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Opinion: Colorado should change its Constitution to allow public abortion funding

The 1984 amendment is out of step with 2022

Colorado is not prepared for the imminent surge in demand for abortions. Following the Supreme Court decision overturning Roe vs. Wade, our state is now a pro-choice island, so we must take steps to ensure wide and equitable access to abortion.

Logan Harper, M.D.

As a resident family physician in Denver, I am unable to provide abortion care in my clinic due to a 1984 state constitutional amendment that prohibits the use of public funds for abortion. This law limits access to essential reproductive healthcare and disproportionately affects poor, rural, Black, Indigenous, and Latino people across Colorado. To serve as the bastion of abortion access that the country so desperately needs, we need bold political leadership that is determined to move past the state’s unjust status quo.

To truly promote reproductive justice in Colorado, we must make public funding available for abortions. This would improve abortion access in three critical ways.

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First, it would allow state-funded health insurance plans, including Medicaid and Colorado state employee health insurance, to cover the procedure. Currently, abortion is covered under these plans only in the case of rape, incest, or a life-threatening pregnancy.

Everyone must have access to abortion in Colorado, not just those with financial means or private health insurance. This would require that all state-sponsored insurance plans provide full coverage. And since Medicaid recipients are more likely to identify as Black, Indigenous, or Latino, this is an issue of both racial and reproductive justice.

Second, health systems that receive state funding would be able to expand abortion services, rather than relying on private organizations such as Planned Parenthood to meet surging demand. Currently, my colleagues and I are forced to refer patients to other clinics with potentially long waiting lists for a service that is safe and well within the skillset of many primary care providers. This is ineffective and fragmented healthcare, and we must do better for Coloradans by expanding abortion access in clinics that receive state funding.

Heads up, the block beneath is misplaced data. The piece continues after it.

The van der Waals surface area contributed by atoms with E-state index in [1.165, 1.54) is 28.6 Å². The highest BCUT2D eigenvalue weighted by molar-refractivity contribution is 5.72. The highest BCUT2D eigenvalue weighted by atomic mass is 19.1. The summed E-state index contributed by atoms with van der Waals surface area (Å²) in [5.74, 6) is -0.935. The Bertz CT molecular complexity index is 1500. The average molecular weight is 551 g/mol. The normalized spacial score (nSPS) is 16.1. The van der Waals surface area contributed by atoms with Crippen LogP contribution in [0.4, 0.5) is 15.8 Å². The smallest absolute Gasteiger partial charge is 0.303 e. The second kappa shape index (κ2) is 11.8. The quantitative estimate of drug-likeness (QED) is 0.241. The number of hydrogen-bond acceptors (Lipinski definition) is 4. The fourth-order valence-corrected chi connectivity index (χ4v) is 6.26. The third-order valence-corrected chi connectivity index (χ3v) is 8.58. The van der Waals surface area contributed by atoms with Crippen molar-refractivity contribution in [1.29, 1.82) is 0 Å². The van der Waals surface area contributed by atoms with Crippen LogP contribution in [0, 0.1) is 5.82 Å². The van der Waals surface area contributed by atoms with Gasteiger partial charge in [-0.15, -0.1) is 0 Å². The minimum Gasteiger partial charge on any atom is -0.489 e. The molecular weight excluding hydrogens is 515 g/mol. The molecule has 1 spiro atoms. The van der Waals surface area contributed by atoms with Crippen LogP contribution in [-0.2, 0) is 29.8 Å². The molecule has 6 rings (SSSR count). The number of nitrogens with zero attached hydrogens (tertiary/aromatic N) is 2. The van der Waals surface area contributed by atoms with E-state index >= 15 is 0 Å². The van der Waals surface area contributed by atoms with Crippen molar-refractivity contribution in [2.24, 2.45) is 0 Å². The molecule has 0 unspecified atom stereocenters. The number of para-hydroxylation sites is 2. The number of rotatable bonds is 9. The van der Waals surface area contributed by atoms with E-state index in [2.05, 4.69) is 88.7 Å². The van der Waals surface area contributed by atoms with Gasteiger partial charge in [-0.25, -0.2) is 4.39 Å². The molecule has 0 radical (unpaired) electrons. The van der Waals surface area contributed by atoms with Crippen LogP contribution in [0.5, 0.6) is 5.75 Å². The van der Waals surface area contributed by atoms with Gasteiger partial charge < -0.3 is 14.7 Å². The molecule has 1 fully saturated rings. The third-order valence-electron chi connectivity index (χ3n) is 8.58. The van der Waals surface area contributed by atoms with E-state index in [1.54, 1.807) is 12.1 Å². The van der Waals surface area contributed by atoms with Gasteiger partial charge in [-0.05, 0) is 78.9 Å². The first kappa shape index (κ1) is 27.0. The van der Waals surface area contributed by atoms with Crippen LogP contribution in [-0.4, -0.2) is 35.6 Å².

Third, public funding for abortions would help those currently in training learn how to perform abortions. Students and residents are the future of Colorado’s medical work force, but we face limited opportunities to learn abortion care. Using public funding to help expand abortion training is a necessary step toward preparing our health system for increased demand.

The restriction on use of state funds for abortions is a relic of Colorado’s political past that does not reflect modern Coloradan values. The law stems from a 1984 constitutional amendment that voters approved by a narrow 50.3%-to-49.6% margin.

It is unfathomable that a similar amendment would pass today.

As recently as 2020, Coloradans made a strong pro-choice statement by firmly rejecting a ballot measure that would have outlawed all abortions after 22 weeks of gestation. The margin was a solid 59 to 41 percent, demonstrating that Coloradans want abortions to be readily available. Political leaders should commit to ensuring that state laws reflect the voice of the people, by working to allow state funding for abortion.

We have taken great strides to protect reproductive rights in Colorado, but the lack of state funding remains a major barrier to access. Earlier this year, Governor Polis signed the Reproductive Health Equity Act into law, which declares a person’s right to make reproductive health decisions without government interference. This is an important step, but it does nothing to provide resources for expanding abortion access.

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In an interview with Colorado Public Radio earlier this year, Polis refused to openly support changing Colorado law to allow state funding for abortion. This is an inexplicable contradiction for a self-avowed defender of reproductive rights. In the interview, he correctly states that allowing state funds to be used for abortion would require changing the state Constitution, an initiative that cannot come from the governor. But the governor’s refusal to commit to supporting an essential, and likely very popular, constitutional amendment amounts to complacency with a broken system.

Thanks to an unjust ruling by the U.S. Supreme Court, Colorado is facing a looming tidal wave of abortion demand that we are ill-prepared to meet. If you are outraged by the end of Roe vs. Wade, the most important thing you can do is work to elect pro-choice candidates this fall who will do more than pay lip service to reproductive rights.

Ultimately, providing state funding for abortion will require passing a ballot measure to amend the state Constitution in 2024, but strong support from political leadership will improve the amendment’s chance of success. Coloradans should demand that Gov. Polis and state legislators show true leadership by championing a constitutional amendment to allow state funding for abortion.


Logan Harper, M.D., lives in Denver. The opinions expressed in this column are his and do not represent a position of the University of Colorado or the School of Medicine.


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